Sharks - The Joys of Living 2008-2010
Release Date: April 5, 2011
Record Label: Velvet Scene/Rise Records
We don't usually review compilations on this website, but I felt it more than necessary to make an exception for Sharks' Velvet Scene/Rise Records debut, The Joys of Living: 2008-2010. The 14-track collection features two old EPs from United Kingdom natives and two new songs, totaling all the music they've officially released. Both the Shallow Waters and Show Of Hands EPs showcase what brought Sharks to relevance on both sides of the pond, while the new tracks give us a taste of what we can expect from one of the better new punk groups on any continent.
Sharks' back catalog is solid overall, but certainly is given an identity by its standouts. From the older of the two EPs, Shallow Waters, "Yours to Fear" may be the most impressive track. It has a communal feel with plenty of gang vocals, and the laid-back melody harkens to better times of rock and roll past. A heartfelt, albeit short song, "Yours to Fear" doesn't come in until the later stages of The Joys of Living, but most definitely deserves to be heard.
Comparing Shallow Waters to Show of Hands, the former is probably more worthwhile. The rawness of the production value throughout The Joys of Living is one of the most important qualities; music like this wasn't mean to be listened to spit-shined and spotlessly waxed. It was meant to be listened to loudly, in a too-crowded car with your best friends, driving around aimlessly late on a warm night. "It Threatens" and "The Light At the End of the Tunnel Is Hell" from Shallow Waters exemplify that attitude wholeheartedly, but Sharks' best song is taken off the Show of Hands EP.
"It All Relates" is a Gaslight Anthem-esque track that lends itself much more to Sharks' rock and roll edge than its punk core. Vocalist James Mattock doesn't have a voice that would shine on a purely rock and roll stage, making the group's punk influences essential to its sound. However, Mattack does show well on the chorus of this track, as he sings, "We'd steal, but not to break common trade / But for desire to create and give back what we took in / And watch it bloom from the beginning again / I've never liked my voice anyways / And rock and roll needs tragedy / So if these bones collide well at least we tried / And besides, I could do with some daylight."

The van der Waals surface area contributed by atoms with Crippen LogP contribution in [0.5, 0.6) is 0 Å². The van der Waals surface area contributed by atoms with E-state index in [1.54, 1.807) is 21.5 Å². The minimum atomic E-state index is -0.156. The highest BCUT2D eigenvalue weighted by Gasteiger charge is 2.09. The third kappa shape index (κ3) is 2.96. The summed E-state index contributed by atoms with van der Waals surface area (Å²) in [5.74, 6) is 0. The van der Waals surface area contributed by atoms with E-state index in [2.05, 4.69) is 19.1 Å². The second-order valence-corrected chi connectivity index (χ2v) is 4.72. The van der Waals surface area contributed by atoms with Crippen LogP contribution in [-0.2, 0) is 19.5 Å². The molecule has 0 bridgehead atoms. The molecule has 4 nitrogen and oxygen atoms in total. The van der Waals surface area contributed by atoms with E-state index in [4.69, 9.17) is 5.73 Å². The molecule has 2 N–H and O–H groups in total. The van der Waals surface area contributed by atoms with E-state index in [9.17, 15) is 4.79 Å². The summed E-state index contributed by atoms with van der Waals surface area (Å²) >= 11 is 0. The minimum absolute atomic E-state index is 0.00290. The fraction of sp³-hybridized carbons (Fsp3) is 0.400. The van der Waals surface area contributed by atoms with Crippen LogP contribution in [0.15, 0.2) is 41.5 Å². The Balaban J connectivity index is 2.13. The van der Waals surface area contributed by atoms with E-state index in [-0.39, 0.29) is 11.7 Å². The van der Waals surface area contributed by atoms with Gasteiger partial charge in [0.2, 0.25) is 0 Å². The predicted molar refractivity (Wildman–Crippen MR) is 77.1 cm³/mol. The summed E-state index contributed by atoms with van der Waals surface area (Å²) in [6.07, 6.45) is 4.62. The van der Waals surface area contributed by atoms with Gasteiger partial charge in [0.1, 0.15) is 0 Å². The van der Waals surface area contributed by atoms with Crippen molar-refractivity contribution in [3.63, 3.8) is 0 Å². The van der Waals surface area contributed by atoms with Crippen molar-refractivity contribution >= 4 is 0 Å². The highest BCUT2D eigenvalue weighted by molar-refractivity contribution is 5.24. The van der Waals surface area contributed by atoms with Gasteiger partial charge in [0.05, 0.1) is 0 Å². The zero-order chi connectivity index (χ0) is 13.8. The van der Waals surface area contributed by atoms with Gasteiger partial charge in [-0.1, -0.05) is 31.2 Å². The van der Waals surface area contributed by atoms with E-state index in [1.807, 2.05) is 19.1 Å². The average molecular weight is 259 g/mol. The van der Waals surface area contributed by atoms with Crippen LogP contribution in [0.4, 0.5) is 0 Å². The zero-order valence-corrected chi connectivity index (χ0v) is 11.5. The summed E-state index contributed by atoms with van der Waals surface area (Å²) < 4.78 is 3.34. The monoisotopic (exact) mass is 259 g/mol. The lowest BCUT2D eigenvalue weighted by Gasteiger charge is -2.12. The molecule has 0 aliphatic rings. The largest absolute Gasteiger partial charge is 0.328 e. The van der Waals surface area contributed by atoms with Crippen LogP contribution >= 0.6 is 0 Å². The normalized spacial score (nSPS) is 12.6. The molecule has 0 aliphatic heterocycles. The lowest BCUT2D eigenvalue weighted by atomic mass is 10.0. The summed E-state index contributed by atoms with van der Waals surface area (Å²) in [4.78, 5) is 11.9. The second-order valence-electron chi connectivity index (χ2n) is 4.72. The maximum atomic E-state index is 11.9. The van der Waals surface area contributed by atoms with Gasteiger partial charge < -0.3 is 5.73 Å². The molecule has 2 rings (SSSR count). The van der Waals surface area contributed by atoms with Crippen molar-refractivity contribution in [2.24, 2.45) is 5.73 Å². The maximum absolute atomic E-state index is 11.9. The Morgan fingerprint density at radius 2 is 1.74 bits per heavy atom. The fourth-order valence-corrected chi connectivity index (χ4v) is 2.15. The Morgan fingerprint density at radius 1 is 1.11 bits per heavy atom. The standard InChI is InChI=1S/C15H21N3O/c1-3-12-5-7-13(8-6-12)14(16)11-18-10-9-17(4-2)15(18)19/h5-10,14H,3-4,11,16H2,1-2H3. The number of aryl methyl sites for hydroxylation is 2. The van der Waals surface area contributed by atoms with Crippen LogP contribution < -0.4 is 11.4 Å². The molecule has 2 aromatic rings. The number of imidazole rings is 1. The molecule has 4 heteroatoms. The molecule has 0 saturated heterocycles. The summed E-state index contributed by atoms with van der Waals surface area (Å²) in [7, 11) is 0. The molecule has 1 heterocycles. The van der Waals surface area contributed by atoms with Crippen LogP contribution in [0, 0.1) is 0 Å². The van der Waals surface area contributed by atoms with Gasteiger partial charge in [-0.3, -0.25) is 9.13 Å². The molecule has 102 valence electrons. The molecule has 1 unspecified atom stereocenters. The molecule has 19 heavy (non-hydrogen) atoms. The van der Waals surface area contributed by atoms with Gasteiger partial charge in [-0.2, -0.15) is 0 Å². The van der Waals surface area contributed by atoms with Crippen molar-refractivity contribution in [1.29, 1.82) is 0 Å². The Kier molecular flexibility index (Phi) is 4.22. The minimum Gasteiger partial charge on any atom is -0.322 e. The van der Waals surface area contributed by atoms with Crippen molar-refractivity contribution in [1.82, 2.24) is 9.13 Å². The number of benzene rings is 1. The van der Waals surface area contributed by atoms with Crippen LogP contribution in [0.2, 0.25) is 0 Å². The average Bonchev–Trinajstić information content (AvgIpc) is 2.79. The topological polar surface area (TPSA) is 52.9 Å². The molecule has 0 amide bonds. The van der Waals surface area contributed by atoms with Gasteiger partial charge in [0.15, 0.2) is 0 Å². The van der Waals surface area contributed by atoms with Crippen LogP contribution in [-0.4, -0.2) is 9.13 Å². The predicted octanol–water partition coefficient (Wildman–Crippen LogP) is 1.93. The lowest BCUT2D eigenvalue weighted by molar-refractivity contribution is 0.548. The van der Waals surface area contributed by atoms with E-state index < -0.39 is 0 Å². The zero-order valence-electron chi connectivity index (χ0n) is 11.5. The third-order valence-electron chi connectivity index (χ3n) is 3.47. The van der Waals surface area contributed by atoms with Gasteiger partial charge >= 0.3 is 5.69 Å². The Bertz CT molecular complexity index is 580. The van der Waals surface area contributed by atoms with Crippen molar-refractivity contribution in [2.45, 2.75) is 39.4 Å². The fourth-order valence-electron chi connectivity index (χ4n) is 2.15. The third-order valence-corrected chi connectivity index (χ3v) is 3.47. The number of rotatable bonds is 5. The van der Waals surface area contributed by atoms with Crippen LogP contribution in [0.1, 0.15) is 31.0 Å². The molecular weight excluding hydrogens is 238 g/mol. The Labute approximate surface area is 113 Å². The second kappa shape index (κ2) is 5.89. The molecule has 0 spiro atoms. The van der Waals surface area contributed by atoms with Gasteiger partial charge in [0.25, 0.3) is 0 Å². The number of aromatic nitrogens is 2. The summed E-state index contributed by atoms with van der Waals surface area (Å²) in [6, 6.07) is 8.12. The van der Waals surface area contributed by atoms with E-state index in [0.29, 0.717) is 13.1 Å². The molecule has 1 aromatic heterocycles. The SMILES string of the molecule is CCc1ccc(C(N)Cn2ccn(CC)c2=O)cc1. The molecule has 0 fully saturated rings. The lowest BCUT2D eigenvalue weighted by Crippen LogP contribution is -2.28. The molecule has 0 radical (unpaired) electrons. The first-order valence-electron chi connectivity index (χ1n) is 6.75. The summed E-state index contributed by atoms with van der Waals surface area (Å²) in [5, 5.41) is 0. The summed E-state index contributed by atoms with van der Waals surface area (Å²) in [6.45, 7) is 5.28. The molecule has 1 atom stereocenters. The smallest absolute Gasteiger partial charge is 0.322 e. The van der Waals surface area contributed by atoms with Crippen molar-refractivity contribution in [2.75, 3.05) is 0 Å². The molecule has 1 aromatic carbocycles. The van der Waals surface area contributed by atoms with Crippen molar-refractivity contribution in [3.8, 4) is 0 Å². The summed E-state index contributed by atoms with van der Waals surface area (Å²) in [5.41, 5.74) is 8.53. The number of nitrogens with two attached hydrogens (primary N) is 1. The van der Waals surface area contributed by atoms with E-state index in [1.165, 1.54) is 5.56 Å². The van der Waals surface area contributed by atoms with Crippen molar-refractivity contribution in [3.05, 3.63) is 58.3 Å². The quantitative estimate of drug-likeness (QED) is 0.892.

If that reads more like a poem than it does the lyrics to one of the catchier choruses you'll be exposed to this year, you're probably not alone in that thought. But that's what listeners will get with Sharks; Mattack does an excellent job of fusing meaningful messages into solid harmonies.
Lastly, the two new songs give off a huge sense of potential for this band's future. "Sweet Harness" and "The Joys of Living" kick off the record, and the former might be the best example of Sharks finding the middle ground between their rock and roll and punk sounds. Two new songs isn't a lot, but hopefully it tides fans over until Sharks' first "real" release on Velvet Scene/Rise Records. The Joys of Living serves the purpose of getting out the band's past material to those who haven't heard it (which, let's face it, is probably most of the Rise Records fanbase) while also giving us a glimpse into what's sure to be a remarkable future for this young band.
Been listening to this band for at least a year now. Nice to see they're getting more recognition now, I was surprised they were unsigned when I first heard them on the Radio. Shallow Waters (the last 5 tracks on this) is a great EP. Not listened to the 2 new tracks yet. Need to get them.